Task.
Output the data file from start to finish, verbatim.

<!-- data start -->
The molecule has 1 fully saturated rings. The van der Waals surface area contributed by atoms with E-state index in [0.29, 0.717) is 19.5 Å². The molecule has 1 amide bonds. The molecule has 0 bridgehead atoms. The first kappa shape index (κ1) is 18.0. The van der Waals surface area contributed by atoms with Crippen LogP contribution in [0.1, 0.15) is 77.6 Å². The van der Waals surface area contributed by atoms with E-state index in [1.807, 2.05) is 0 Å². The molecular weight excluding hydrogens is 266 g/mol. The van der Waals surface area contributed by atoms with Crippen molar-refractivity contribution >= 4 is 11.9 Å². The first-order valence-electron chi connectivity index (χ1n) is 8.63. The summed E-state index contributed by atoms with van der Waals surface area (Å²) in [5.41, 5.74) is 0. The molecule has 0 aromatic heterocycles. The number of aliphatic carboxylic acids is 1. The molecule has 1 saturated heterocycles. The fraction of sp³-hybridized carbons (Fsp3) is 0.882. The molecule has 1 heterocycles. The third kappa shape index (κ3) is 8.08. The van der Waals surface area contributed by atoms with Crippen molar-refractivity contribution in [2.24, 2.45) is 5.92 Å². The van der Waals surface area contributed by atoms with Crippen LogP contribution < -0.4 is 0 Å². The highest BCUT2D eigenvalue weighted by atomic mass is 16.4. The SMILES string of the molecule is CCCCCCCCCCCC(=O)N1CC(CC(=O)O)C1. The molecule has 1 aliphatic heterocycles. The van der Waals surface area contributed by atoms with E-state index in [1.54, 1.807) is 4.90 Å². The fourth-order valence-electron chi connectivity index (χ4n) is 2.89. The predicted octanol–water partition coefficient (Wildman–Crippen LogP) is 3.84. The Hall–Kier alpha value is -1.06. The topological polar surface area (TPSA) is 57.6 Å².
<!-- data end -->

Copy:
The molecule has 1 fully saturated rings. The van der Waals surface area contributed by atoms with E-state index in [0.29, 0.717) is 19.5 Å². The molecule has 1 amide bonds. The molecule has 0 bridgehead atoms. The first kappa shape index (κ1) is 18.0. The van der Waals surface area contributed by atoms with Crippen LogP contribution in [0.1, 0.15) is 77.6 Å². The van der Waals surface area contributed by atoms with E-state index in [1.807, 2.05) is 0 Å². The molecular weight excluding hydrogens is 266 g/mol. The van der Waals surface area contributed by atoms with Crippen molar-refractivity contribution >= 4 is 11.9 Å². The first-order valence-electron chi connectivity index (χ1n) is 8.63. The summed E-state index contributed by atoms with van der Waals surface area (Å²) in [5.41, 5.74) is 0. The molecule has 0 aromatic heterocycles. The number of aliphatic carboxylic acids is 1. The molecule has 1 saturated heterocycles. The fraction of sp³-hybridized carbons (Fsp3) is 0.882. The molecule has 1 heterocycles. The third kappa shape index (κ3) is 8.08. The van der Waals surface area contributed by atoms with Crippen molar-refractivity contribution in [2.24, 2.45) is 5.92 Å². The van der Waals surface area contributed by atoms with Crippen LogP contribution < -0.4 is 0 Å². The highest BCUT2D eigenvalue weighted by atomic mass is 16.4. The SMILES string of the molecule is CCCCCCCCCCCC(=O)N1CC(CC(=O)O)C1. The molecule has 1 aliphatic heterocycles. The van der Waals surface area contributed by atoms with E-state index in [1.54, 1.807) is 4.90 Å². The fourth-order valence-electron chi connectivity index (χ4n) is 2.89. The predicted octanol–water partition coefficient (Wildman–Crippen LogP) is 3.84. The Hall–Kier alpha value is -1.06. The topological polar surface area (TPSA) is 57.6 Å².